You can tell a lot from the guests on a country album – and there’s ALWAYS loads of guests on a country album.
On “Whitsitt Chapel,” Jelly Roll has the wonderful Lainey Wilson on “Save Me,” a gorgeous ballad. He also has Brantley Gilbert and Struggle Jennings on “Behind Bars,” a homage to the drinks in the local dive. But crucially, he has Yelawolf on the wonderful standout “Unlive,” on which Yelawolf continues his white trash exploration, as he did on the collaboration with Shooter Jennings last year.
That speaks surely to the crossover potential of Roll (Jason DeFord to his mates). The first artist this decade to top the rock charts while in the country charts too, he’s a big deal, and this is primed for stardom.
Named after the church he used to attend in Antioch, Nashville, “….Chapel” is a world away from the romance of the small towns.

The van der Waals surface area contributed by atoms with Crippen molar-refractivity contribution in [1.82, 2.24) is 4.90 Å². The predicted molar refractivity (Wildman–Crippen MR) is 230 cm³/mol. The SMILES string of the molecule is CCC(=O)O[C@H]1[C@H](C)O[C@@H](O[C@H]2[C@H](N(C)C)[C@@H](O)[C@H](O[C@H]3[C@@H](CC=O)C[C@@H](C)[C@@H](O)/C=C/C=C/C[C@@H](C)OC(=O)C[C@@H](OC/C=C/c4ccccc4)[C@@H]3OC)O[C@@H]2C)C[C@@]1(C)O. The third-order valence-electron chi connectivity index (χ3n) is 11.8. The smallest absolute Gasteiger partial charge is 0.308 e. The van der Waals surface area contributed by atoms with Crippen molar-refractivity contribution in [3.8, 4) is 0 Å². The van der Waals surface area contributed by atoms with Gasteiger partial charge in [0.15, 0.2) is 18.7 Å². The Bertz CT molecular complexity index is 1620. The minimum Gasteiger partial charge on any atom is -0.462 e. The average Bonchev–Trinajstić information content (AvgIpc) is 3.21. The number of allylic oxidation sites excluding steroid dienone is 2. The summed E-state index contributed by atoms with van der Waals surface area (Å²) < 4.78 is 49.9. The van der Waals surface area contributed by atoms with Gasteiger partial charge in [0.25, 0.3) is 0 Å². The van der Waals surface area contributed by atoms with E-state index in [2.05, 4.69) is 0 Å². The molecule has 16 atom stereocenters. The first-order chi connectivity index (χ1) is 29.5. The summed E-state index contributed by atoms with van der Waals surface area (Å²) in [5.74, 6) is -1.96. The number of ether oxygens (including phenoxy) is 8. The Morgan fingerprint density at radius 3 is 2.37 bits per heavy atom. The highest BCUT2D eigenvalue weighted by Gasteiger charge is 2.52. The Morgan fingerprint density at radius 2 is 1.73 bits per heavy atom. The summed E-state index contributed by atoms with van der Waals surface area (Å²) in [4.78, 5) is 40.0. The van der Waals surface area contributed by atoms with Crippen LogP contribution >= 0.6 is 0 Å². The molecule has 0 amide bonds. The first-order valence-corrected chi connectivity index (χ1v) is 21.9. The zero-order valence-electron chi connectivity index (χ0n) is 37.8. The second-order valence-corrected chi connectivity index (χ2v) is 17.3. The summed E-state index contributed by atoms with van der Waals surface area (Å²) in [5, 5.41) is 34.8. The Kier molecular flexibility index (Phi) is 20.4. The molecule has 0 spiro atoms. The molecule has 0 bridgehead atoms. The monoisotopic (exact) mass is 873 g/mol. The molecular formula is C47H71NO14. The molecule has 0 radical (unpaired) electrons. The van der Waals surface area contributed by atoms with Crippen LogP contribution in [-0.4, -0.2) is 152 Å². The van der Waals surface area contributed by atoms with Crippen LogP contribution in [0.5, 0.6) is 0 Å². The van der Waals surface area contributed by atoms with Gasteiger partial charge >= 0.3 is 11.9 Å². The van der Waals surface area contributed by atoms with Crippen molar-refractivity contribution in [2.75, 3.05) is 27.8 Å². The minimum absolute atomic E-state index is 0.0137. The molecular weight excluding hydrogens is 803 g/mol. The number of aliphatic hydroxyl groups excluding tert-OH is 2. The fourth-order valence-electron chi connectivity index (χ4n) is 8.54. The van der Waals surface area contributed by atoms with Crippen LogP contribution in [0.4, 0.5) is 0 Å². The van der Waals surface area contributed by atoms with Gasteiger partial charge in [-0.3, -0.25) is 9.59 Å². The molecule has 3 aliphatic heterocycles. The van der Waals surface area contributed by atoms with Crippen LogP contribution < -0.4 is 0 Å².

Instead, this is a battle. “Halfway To Hell” sets itself up for the fight, and if religion is never too far away in the worlds, then “Church” makes it clear. “The Lost,” though, also makes clear that it’s not about Fire And Brimstone. “My kinda people,” he offers, “aren’t at home underneath church steeples.”
And it’s those types of people – the left behind, the disenfranchised, and the rest – that this is about. “Kill A Man” is a gorgeous ballad, “Need A Favor” is the Sinners’ prayer (and it’s noticeable that he co-writes all of these).
Jelly Roll is a man for whom music matters. A former drug addict and dealer, “Dancing With The Devil” and others clearly come from a place of true reality, and the final confession, if you will, comes in the form of “Hungover In Church Pew,” and that’s typical.
I can’t empathise. I am not religious, I know nothing of the life Jelly Roll has led, the hardship he’s experienced, yet after “Whitsitt Chapel,” you feel close to him somehow.
More than that, though, there’s no arena in America that’s going to be big enough to hold him.
On a roll? Yep. And no mistake.